As part of its comprehensive website, Dino Land has posted several interviews with some of the world's greatest paleontologists. Click on the links below to learn about, among other things, dinosaur extinction, dinosaur-bird evolution, dinosaur trackways, duckbilled dinosaurs, the possibility of warm-blooded dinosaurs, and even mosasaurs! Come back soon, as we will be posting new interviews often.


DALE RUSSELL--A talk with the renowned paleontologist who has studied dinosaur extinction, proposed different theories on metabolism, examined the dinosaur faunas of Africa and Mongolia, and recently published a paper on the first known dinosaur heart.

KIRK JOHNSON--A chat with the Denver Museum of Natural History paleobotanist who has discovered evidence of a prehistoric rainforest in Colorado and has published his views on the evolution of flowering plants.

LARRY AGENBROAD--One of the top science stories of 1999 was the discovery of a nearly complete mammoth carcass in Siberia. Hear about this discovery from one of the researchers.

WALTER ALVAREZ--An interesting discussion with the geologist who first introduced the notion that dinosaurs may have been killed off by a cosmic impact with earth. We discuss his original 1980 Science paper on the subject, plus the fossil record in Italy and the contributions of his late colleague Jack Sepkoski.

WILLIAM HAMMER--Today Antarctica is a barren wasteland. But, in Jurassic times, it was likely a temperate home of dinosaurs, pterosaurs, and other ancient creatures. Just how do we know this? Led by the discoveries of Dr. William Hammer, prehistoric Antarctica is no longer a mystery. We talk about his discovery of Cryolophosaurus, the first named Antarctic dinosaur, and his small-town institution, the Fryxell Museum of Geology.

MATT WEDEL--Which dinosaur was the largest to ever roam the earth? The answer to this question was likely answered last October, with the announcement of the discovery of Sauroposeidon, a gigantic sauropod. Learn more about this beast as we discuss its discovery and size with the Sauroposeidon team's lead researcher.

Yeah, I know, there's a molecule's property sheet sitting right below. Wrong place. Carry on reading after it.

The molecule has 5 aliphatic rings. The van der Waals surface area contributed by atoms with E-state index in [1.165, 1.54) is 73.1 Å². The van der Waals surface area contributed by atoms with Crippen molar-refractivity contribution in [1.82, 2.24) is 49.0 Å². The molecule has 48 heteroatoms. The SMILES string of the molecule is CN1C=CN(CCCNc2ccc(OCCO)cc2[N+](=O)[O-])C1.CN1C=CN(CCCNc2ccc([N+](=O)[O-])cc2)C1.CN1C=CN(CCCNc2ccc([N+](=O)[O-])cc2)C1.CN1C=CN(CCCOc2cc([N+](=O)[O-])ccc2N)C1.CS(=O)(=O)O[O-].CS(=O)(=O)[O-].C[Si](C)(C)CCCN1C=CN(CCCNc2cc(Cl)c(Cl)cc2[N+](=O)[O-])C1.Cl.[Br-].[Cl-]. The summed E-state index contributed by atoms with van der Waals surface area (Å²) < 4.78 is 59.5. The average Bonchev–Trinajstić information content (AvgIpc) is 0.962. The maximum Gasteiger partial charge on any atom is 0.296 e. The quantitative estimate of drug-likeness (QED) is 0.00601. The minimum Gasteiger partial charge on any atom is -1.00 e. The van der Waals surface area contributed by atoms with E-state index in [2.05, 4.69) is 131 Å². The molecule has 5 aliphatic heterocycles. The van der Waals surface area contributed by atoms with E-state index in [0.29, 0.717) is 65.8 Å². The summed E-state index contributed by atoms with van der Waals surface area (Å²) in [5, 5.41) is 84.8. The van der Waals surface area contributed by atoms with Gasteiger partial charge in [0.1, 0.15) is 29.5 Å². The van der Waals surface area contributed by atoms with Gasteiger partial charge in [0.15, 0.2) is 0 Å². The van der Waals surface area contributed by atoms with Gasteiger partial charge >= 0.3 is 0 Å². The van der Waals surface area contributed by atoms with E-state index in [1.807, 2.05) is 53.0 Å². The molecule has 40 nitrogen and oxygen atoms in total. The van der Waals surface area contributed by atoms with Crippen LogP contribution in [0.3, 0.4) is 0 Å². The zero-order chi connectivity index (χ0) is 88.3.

SUSAN HENDRICKSON--The Sue who found Sue! Read about the discovery of the world's most famous fossil: the recently unveiled Tyrannosaurus rex nicknamed Sue. Learn about the hardships around the discovery, and the highlights of Susan Hendrickson's long and interesting career.

ROBERT T. BAKKER--Paleontology's Renaissance man, who in the late 1960's initially published the theory that some dinosaurs may have been warm-blooded! You can also learn about a carnivorous dinosaur that may be bigger than T. rex and an outrageous theory that may explain dinosaur extinction.

DAVID RAUP--Once called the world's most brilliant paleontologist by Stephen Jay Gould, Dr. Raup first hypothesized the idea that mass extinctions periodically occur every 26 million years. Read more about this theory and Raup's vast professional career.

MARTIN LOCKLEY--Paleontology's master tracker, known as the world expert on dinosaur tracks. Were the dinosaurs social? Did they migrate? Did they protect their young? How did T. rex run? Find out here!

PETER SHEEHAN--Geology's equivalent to Sherlock Holmes. Travel along with Dr. Sheehan as he treks to the Hell Creek Formation of Montana to try to decipher whether the dinosaur extinction was catastrophic and extremely fast, or gradual.


CATHY FORSTER--A true wonder woman! Discover how one of her new discoveries may help solve the age old mystery of dinosaur-bird evolution. Also, learn about an ugly new theropod found by her team in Madagascar!

JAMES FARLOW--One of paleontology's foremost locomotion specialists. Hear Dr. Farlow talk about the evolution of locomotion, the running speed of T. rex, and several of the dinosaur track sites he has studied.

MICHAEL BRETT-SURMAN--A duckbilled-dinosaur specialist who has discovered a way to identify hadrosaurs by merely looking at their leg bones. Hear him tell you about his interesting position at the world famous Smithsonian Institution in Washington, D.C.

Visitors Since January 30, 2000


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